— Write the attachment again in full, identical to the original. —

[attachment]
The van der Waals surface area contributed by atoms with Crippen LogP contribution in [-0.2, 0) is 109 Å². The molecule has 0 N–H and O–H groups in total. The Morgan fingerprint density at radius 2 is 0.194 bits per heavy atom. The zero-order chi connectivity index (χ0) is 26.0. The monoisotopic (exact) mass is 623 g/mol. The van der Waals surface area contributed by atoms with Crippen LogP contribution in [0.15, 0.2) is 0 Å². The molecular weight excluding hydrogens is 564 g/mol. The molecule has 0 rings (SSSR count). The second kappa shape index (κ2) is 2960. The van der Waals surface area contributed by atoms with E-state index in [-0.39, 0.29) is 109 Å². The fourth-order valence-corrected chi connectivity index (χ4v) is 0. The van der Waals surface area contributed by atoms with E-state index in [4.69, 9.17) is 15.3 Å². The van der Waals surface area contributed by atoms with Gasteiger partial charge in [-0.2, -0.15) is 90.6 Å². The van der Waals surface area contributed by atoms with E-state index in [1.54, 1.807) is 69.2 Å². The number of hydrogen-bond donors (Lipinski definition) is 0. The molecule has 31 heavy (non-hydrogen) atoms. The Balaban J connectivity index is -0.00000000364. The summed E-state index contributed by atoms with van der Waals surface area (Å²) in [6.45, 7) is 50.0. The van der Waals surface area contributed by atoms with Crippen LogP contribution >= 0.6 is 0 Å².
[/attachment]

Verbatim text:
The van der Waals surface area contributed by atoms with Crippen LogP contribution in [-0.2, 0) is 109 Å². The molecule has 0 N–H and O–H groups in total. The Morgan fingerprint density at radius 2 is 0.194 bits per heavy atom. The zero-order chi connectivity index (χ0) is 26.0. The monoisotopic (exact) mass is 623 g/mol. The van der Waals surface area contributed by atoms with Crippen LogP contribution in [0.15, 0.2) is 0 Å². The molecular weight excluding hydrogens is 564 g/mol. The molecule has 0 rings (SSSR count). The second kappa shape index (κ2) is 2960. The van der Waals surface area contributed by atoms with E-state index in [-0.39, 0.29) is 109 Å². The fourth-order valence-corrected chi connectivity index (χ4v) is 0. The van der Waals surface area contributed by atoms with E-state index in [4.69, 9.17) is 15.3 Å². The van der Waals surface area contributed by atoms with Gasteiger partial charge in [-0.2, -0.15) is 90.6 Å². The van der Waals surface area contributed by atoms with E-state index in [1.54, 1.807) is 69.2 Å². The number of hydrogen-bond donors (Lipinski definition) is 0. The molecule has 31 heavy (non-hydrogen) atoms. The Balaban J connectivity index is -0.00000000364. The summed E-state index contributed by atoms with van der Waals surface area (Å²) in [6.45, 7) is 50.0. The van der Waals surface area contributed by atoms with Crippen LogP contribution >= 0.6 is 0 Å².